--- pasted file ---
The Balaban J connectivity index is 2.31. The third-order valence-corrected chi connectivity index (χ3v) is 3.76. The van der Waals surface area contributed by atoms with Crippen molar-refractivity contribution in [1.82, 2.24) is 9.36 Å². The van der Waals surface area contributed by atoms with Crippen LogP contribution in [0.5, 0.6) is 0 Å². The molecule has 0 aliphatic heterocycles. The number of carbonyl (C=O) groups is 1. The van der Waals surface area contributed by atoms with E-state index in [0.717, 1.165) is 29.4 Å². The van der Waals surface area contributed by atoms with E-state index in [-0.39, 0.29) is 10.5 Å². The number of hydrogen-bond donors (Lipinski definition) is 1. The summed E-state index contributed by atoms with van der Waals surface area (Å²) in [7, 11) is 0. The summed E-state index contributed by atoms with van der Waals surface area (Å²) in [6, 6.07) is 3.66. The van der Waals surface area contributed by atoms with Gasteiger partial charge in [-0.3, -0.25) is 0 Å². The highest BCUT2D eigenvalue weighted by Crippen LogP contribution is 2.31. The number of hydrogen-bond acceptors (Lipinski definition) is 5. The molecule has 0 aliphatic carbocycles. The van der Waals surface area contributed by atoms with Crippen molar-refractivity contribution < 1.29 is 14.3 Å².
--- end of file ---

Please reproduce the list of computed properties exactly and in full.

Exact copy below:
The Balaban J connectivity index is 2.31. The third-order valence-corrected chi connectivity index (χ3v) is 3.76. The van der Waals surface area contributed by atoms with Crippen molar-refractivity contribution in [1.82, 2.24) is 9.36 Å². The van der Waals surface area contributed by atoms with Crippen LogP contribution in [0.5, 0.6) is 0 Å². The molecule has 0 aliphatic heterocycles. The number of carbonyl (C=O) groups is 1. The van der Waals surface area contributed by atoms with E-state index in [0.717, 1.165) is 29.4 Å². The van der Waals surface area contributed by atoms with E-state index in [-0.39, 0.29) is 10.5 Å². The number of hydrogen-bond donors (Lipinski definition) is 1. The summed E-state index contributed by atoms with van der Waals surface area (Å²) in [7, 11) is 0. The summed E-state index contributed by atoms with van der Waals surface area (Å²) in [6, 6.07) is 3.66. The van der Waals surface area contributed by atoms with Gasteiger partial charge in [-0.3, -0.25) is 0 Å². The highest BCUT2D eigenvalue weighted by Crippen LogP contribution is 2.31. The number of hydrogen-bond acceptors (Lipinski definition) is 5. The molecule has 0 aliphatic carbocycles. The van der Waals surface area contributed by atoms with Crippen molar-refractivity contribution < 1.29 is 14.3 Å².